into their geometric forms,
after the man with the apparition
in his one bad eye has done red things
behind the curtain of the lid & sleeps,
after the fallout shelter in the elementary school
has been packed with tins & other tangibles,
after the barn boys have woken, startled
by foxes & fire, warm in their hay, every part
of them blithe & smooth & touchable, 
after the little vandals have tilted
toward the impossible seduction
to smash glass in the dark, getting away
with the most lethal pieces, leaving
the shards which travel most easily 
through flesh as message
on the bathroom floor, the parking lots,
the irresistible debris of the neighbor's yard
where he's been constructing all winter long.
   After the pain has become an old known 
friend, repeating itself, you can hold on to it. 
   The power of fright, I think, is as much
as magnetic heat or gravity.
   After what is boundless: wind chimes,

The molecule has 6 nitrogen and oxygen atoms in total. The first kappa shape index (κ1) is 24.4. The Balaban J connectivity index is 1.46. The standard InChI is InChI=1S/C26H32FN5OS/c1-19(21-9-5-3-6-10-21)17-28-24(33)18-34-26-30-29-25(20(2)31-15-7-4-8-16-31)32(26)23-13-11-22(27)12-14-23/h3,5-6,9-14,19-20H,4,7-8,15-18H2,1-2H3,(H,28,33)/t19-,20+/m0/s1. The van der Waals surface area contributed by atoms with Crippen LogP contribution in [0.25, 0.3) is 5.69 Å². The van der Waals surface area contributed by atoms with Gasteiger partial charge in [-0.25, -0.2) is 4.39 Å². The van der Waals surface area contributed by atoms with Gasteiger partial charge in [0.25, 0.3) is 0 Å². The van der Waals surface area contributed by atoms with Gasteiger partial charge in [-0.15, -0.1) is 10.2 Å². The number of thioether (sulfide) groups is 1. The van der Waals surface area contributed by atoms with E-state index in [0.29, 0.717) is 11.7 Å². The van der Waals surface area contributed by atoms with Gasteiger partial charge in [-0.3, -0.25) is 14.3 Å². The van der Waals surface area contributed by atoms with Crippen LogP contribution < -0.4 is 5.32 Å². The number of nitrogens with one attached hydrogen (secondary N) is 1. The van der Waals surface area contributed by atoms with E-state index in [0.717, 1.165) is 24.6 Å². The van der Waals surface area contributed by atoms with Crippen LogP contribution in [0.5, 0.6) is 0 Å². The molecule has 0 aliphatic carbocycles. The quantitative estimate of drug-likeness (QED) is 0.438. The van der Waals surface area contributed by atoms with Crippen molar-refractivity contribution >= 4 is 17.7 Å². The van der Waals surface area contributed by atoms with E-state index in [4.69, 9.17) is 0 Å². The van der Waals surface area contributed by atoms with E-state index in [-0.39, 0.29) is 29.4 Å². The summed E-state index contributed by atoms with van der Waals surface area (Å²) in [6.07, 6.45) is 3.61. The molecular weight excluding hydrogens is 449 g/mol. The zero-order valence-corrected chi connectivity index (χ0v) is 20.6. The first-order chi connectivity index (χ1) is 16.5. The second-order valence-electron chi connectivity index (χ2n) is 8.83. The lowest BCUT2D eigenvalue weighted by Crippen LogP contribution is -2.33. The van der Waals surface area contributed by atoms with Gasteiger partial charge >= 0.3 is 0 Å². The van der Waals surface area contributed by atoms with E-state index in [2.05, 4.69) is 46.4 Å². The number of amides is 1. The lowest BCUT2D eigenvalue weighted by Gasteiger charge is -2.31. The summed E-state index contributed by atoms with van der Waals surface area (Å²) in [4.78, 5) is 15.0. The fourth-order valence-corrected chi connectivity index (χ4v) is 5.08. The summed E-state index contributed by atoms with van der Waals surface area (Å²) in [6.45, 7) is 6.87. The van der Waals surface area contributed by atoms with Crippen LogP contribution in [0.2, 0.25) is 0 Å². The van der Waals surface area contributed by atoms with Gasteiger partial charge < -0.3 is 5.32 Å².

fertile patches of the land,
the ochre symmetry of fields in fall,
the end of breath, the beginning
of shadow, the shadow of heat as it moves
the way the night heads west, 
I take this road to arrive at its end
where the toll taker passes the night, reading.
   I feel the cupped heat
of his left hand as he inherits
change; on the road that is not his road
anymore I belong to whatever it is 
which will happen to me.
   When I left this city I gave back
the metallic waking in the night, the signals
of barges moving coal up a slow river north, 
the movement of trains, each whistle
like a woodwind song of another age
passing, each ambulance would split a night
in two, lying in bed as a little girl,
a fear of being taken with the sirens
as they lit the neighborhood in neon, quick
as the fire as it takes fire
& our house goes up in night.
   After what is arbitrary: the hand grazing
something too sharp or fine, the word spoken
out of sleep, the buckling of the knees to cold, 
the melting of the parts to want, 
the design of the moon to cast
unfriendly light, the dazed shadow 
of the self as it follows the self,
the toll taker's sorrow
that we couldn't have been more intimate.
   Which leads me back to the land,
the old wolves which used to roam on it,
the one light left on the small far hill
where someone must be living still.
   After life there must be life.